The Life Span of Projects
In investigating and understanding the nature and needs of projects, it is essential to recognize that they go through progressive periods during their life span. The label "project life cycle" typically used misrepresents this progression. My concern with the term "cycle" is that it implies "over and over" whereas one of the essential attributes of a project, as I described earlier, is its unique, non-repetitive nature. In addressing this subject I have elected to retain enough generic nature to make the discussion meaningful for project management as a profession, or at least as a discipline, rather than just someone's
As a basis for discussion, let me set up as a "straw man" picture of a project. While it may not correspond to practical reality, nonetheless I believe it represents an all-inclusive picture of a project and its life stages. It permits a coordinated display, and a consistent, focused discussion of a project, its components, the elements of the components, the inputs to and outputs from the component(s), and the forces acting on the project and its components. Further, I have done it in a form that is largely graphical and self-explanatory by using the graphics originated by Isgrig.
The project stages presented by Isgrig are shown in Figure 1. It is possible that not every PM practitioner will recognize all the terms displayed, or may even find them confusing. Nevertheless, the figure does display the most logical and comprehensive sequence readily available. Moreover, it can represent the realization of a hard product such as a facility, production plant, or infrastructure, or a soft product such as the development of a service, a software program, an advertising campaign, a product launch, a report, an analysis, a revised procedure, an evaluation, and so on.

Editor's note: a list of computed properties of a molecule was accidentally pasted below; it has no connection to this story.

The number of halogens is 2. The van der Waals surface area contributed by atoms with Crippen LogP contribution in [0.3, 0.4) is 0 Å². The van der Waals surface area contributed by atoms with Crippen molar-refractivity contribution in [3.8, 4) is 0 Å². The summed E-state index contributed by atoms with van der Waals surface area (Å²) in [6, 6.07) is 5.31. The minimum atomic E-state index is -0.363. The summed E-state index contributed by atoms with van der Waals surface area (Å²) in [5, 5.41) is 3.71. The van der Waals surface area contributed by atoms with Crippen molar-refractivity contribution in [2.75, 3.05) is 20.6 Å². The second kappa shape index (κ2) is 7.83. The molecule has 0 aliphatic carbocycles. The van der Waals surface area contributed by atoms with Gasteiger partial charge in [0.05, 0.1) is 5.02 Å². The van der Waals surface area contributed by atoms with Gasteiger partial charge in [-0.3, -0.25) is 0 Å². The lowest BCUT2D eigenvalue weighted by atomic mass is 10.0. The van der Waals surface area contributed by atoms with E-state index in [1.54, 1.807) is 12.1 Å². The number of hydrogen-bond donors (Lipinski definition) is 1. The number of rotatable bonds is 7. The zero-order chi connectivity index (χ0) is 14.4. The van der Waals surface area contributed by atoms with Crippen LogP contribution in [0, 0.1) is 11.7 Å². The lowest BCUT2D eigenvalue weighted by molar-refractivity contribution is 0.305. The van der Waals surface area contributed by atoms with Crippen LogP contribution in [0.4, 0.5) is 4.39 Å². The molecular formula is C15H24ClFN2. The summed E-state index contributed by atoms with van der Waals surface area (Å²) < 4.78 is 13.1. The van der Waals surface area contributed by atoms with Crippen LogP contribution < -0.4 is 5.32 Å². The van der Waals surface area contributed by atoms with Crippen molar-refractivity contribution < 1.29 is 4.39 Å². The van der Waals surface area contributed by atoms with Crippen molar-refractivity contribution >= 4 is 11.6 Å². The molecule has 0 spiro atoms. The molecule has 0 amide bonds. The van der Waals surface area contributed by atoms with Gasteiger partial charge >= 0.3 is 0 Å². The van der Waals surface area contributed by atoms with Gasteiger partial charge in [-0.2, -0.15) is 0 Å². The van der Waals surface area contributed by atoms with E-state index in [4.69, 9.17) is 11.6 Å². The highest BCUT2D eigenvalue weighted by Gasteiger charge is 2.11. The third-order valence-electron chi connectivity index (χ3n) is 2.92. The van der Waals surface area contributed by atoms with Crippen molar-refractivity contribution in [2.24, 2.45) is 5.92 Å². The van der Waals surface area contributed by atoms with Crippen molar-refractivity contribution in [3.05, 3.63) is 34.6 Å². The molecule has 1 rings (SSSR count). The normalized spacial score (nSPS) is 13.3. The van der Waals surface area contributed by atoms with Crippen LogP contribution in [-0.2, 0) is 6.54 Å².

Figure 1: The Project Life Cycle
(Copyright Professor Elvin Isgrig, 1991, reproduced with permission)
A particularly challenging aspect, often overlooked, is that each project manager in a project "system" has his own subset life span that looks much like Isgrig's description but actually operates within only a few stages of the whole. For example, in the case of a physical facility or plant, compare the perceived project stage views of the plant's owner/sponsor, the plant's designer PM, and its operations manager. To illustrate:
The owner's goal is to establish an operating facility that meets certain criteria, maximizes the project benefit and justifies the investment by return on investment.
This takes a lot of careful market analysis, planning and competitive positioning. Once the project is approved and launched, the owner's job is substantially done until after the whole project is finished and the plant comes on stream. The engineering manager, the plant's designer, will no doubt participate in the early planning, but his real job is to develop plans, drawings and specifications, not just efficiently, but to a constructed cost breakdown that will fulfill the investment mandate. Essentially, this is his "project", a subset of the whole.
Likewise, the operations manager will no doubt be consulted along the way but his "project" is to get involved in the new plant testing, commissioning, staffing, training, permitting, delivery of initial input materials and supplies and getting the facility up to full functional capacity. Thus, his "project" is really the last phase of the total project contemplated by the owner/sponsor. In a similar way, the plant's constructor PM, and each subcontractor providing design, fabrication and erection of each on-site unit of equipment will also see their individual piece as a whole project to themselves.